Dinero endógeno, economía monetaria en el S. XXI

Con el reciente paper del Banco de Inglaterra parece que la econosfera ha vuelto a poner su atención en la economía monetaria y en el proceso de creación de dinero. Entender el proceso por el cual los bancos crean el dinero es importante para entender el mecanismo de transmisión de la política monetaria que realicen los bancos centrales, elemento indispensable para poder debatir qué es lo que necesitan las economías y para entender el funcionamiento de la realidad económica.

No voy más que a adjuntar los artículos que vayan saliendo sobre el tema y crea que son relevantes. No es que sea un tema nuevo, pero si parece haberse vuelto a poner de moda.

The reality of how money is created today differs from the description found in some economics textbooks: Rather than banks receiving deposits when households save and then lending them out, bank lending creates deposits. In normal times, the central bank does not fix the amount of money in circulation, nor is central bank money ‘multiplied up’ into more loans and deposits.

Banks lend when the risk/return profile is in their favour. When it is not, no amount of extra reserve creation will make them lend.  Monetary policy therefore focuses on the PRICE of money, not its quantity, since changes in the price of money will influence the returns available to banks for lending and therefore their willingness to lend.

During the last two or three decades the larger part of money was not created because of GDP-transactions related lending but by mortgage lending. As house related lending and borrowing have increasingly become activities on a kind of asset market, speculative and Ponzi borrowing has become increasingly important on this market which means that the GDP-interest rate is not that important when it comes to restraining lending.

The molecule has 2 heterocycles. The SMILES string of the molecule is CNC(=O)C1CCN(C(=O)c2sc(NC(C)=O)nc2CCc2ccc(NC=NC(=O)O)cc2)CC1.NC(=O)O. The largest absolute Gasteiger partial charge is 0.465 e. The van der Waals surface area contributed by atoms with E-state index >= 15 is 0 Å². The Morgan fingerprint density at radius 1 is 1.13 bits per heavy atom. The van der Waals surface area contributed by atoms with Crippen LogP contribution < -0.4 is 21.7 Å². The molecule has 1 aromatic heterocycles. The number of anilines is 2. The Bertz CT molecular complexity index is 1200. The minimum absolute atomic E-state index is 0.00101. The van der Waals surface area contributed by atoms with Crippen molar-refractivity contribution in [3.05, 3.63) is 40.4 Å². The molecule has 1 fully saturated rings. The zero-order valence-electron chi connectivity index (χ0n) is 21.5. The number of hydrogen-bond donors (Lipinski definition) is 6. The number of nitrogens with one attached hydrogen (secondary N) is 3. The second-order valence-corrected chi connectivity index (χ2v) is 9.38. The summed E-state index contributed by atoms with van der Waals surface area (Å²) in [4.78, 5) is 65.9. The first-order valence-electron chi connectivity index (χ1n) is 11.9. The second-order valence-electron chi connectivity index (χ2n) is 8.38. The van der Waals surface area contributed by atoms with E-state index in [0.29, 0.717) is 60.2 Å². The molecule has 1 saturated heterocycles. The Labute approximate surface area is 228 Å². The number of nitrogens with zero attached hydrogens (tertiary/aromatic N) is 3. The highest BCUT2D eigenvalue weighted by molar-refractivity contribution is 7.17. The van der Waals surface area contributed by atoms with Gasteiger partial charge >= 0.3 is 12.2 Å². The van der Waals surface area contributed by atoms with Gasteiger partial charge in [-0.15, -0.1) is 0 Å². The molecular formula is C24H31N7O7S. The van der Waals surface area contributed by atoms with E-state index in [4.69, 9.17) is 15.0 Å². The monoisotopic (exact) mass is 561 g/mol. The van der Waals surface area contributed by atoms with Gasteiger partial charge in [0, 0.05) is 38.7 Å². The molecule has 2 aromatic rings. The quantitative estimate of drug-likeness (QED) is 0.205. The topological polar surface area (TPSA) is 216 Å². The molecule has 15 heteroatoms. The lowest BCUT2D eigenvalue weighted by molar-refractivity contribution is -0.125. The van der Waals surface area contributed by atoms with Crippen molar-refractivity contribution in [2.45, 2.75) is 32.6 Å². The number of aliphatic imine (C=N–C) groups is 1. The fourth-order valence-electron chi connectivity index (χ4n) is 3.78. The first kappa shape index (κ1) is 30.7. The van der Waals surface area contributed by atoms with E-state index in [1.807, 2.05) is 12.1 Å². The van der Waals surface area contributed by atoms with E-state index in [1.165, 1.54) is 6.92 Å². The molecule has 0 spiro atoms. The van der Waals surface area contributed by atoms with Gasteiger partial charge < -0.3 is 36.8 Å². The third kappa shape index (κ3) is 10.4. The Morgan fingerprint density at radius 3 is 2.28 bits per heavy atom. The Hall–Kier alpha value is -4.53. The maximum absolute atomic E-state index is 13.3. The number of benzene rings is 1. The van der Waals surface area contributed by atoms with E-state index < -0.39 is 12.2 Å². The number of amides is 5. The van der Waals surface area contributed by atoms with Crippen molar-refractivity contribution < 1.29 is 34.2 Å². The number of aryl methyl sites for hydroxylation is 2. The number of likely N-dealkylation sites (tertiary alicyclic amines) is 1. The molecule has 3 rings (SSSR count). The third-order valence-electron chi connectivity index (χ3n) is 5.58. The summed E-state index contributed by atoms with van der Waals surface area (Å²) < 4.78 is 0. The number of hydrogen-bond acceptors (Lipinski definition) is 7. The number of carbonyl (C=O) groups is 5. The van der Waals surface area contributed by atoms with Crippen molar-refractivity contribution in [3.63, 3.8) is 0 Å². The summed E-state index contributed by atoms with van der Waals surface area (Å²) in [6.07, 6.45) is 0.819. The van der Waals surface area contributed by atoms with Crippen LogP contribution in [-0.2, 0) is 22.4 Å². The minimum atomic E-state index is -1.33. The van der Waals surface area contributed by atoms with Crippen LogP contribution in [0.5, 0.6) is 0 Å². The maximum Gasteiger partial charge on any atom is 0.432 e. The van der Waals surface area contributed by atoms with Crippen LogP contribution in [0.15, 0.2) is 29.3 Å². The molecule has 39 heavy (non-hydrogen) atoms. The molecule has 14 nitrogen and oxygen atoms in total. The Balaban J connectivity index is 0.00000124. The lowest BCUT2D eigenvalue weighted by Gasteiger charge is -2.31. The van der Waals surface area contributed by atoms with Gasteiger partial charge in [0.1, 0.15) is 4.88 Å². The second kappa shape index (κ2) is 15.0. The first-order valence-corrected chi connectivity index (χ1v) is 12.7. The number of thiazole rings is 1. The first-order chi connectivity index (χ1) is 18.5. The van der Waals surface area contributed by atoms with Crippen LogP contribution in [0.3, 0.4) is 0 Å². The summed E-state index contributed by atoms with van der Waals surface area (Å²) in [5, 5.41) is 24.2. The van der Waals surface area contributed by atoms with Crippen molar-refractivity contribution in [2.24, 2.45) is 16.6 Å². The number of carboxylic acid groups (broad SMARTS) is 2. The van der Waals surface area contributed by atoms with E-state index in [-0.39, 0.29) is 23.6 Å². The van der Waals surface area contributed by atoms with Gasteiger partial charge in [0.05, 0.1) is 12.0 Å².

I disagree with it. Thinking about monetary policy in terms of interest rate policy just doesn’t work. It doesn’t work in theory, and it doesn’t work in practice. That’s why the Bank of England is having to do QE, and is having to re-introduce the old general theory of monetary policy as a special theory for QE.

If we have learned anything from the economic stagnation of the past few years it is that the demand for credit is what truly drives credit creation and the supply price of credit is of secondary importance.

They (the banks) write up a loan contract, expand their balance sheet endogenously (which creates a loan asset for the bank, a deposit liability for the bank, a deposit asset for the borrower and a loan liability for the customer) and, if they must, the bank will find reserves to meet reserve requirements AFTER the fact (in the interbank market or via the Central Bank).

Leading economists can’t just ignore this paper, or blithely dismiss it as the foot-soldiers of the profession will do. But I seriously doubt that they will let it challenge their current position.

Why did the Bank of England suddenly admit all this? Well, one reason is because it’s obviously true. The Bank’s job is to actually run the system, and of late, the system has not been running especially well. It’s possible that it decided that maintaining the fantasy-land version of economics that has proved so convenient to the rich is simply a luxury it can no longer afford.

This might force a few economists to rethink their models, but I doubt we’ll see big shifts in policy any time soon.  If anything, all this does is shift the discussion away from default in some countries and more towards inflation.  But that’s about it.

4 comentarios en “Dinero endógeno, economía monetaria en el S. XXI

  1. No creo que cambie en absoluto que se apunte de un modo u otro. Da igual si alguien pone en una cuenta 1000 y prestas 900 que si prestas 900 abriéndole una cuenta a alguien y vas pidiendo prestado al día para dar ese dinero al interbancario o al BCE, con que tengas 100 de capital. Al final es la cantidad que puedes tomar prestada la que marcará cuanto puedes prestar y en caso de pánico el dinero se volatiliza igual.

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